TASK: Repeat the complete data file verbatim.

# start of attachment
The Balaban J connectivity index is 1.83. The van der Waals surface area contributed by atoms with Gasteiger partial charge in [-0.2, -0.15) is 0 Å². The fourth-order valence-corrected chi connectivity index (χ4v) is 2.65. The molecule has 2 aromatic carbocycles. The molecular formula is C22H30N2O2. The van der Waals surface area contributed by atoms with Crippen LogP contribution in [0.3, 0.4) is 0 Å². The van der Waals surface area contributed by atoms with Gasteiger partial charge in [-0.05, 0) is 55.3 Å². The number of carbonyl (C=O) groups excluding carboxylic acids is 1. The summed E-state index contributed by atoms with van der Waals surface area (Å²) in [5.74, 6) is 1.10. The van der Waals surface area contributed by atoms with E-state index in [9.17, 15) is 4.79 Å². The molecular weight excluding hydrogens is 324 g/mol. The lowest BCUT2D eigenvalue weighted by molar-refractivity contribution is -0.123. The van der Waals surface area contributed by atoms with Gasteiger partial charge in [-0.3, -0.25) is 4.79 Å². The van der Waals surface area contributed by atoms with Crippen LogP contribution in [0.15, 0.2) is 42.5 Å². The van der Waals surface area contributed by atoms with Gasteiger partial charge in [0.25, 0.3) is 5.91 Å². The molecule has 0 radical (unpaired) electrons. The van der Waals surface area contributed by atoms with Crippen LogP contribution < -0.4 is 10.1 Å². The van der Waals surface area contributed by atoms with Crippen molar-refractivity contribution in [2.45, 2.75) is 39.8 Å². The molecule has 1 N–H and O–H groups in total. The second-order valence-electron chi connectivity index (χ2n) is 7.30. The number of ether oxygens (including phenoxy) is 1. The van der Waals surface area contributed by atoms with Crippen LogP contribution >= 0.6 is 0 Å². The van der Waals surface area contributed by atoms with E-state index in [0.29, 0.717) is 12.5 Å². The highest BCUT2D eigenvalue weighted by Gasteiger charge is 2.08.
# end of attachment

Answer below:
The Balaban J connectivity index is 1.83. The van der Waals surface area contributed by atoms with Gasteiger partial charge in [-0.2, -0.15) is 0 Å². The fourth-order valence-corrected chi connectivity index (χ4v) is 2.65. The molecule has 2 aromatic carbocycles. The molecular formula is C22H30N2O2. The van der Waals surface area contributed by atoms with Crippen LogP contribution in [0.3, 0.4) is 0 Å². The van der Waals surface area contributed by atoms with Gasteiger partial charge in [-0.05, 0) is 55.3 Å². The number of carbonyl (C=O) groups excluding carboxylic acids is 1. The summed E-state index contributed by atoms with van der Waals surface area (Å²) in [5.74, 6) is 1.10. The van der Waals surface area contributed by atoms with E-state index in [9.17, 15) is 4.79 Å². The molecular weight excluding hydrogens is 324 g/mol. The lowest BCUT2D eigenvalue weighted by molar-refractivity contribution is -0.123. The van der Waals surface area contributed by atoms with Gasteiger partial charge in [-0.3, -0.25) is 4.79 Å². The van der Waals surface area contributed by atoms with Crippen LogP contribution in [0.15, 0.2) is 42.5 Å². The van der Waals surface area contributed by atoms with Gasteiger partial charge in [0.25, 0.3) is 5.91 Å². The molecule has 0 radical (unpaired) electrons. The van der Waals surface area contributed by atoms with Crippen LogP contribution < -0.4 is 10.1 Å². The van der Waals surface area contributed by atoms with Crippen molar-refractivity contribution in [2.45, 2.75) is 39.8 Å². The molecule has 1 N–H and O–H groups in total. The second-order valence-electron chi connectivity index (χ2n) is 7.30. The number of ether oxygens (including phenoxy) is 1. The van der Waals surface area contributed by atoms with Crippen LogP contribution >= 0.6 is 0 Å². The van der Waals surface area contributed by atoms with E-state index in [0.29, 0.717) is 12.5 Å². The highest BCUT2D eigenvalue weighted by Gasteiger charge is 2.08.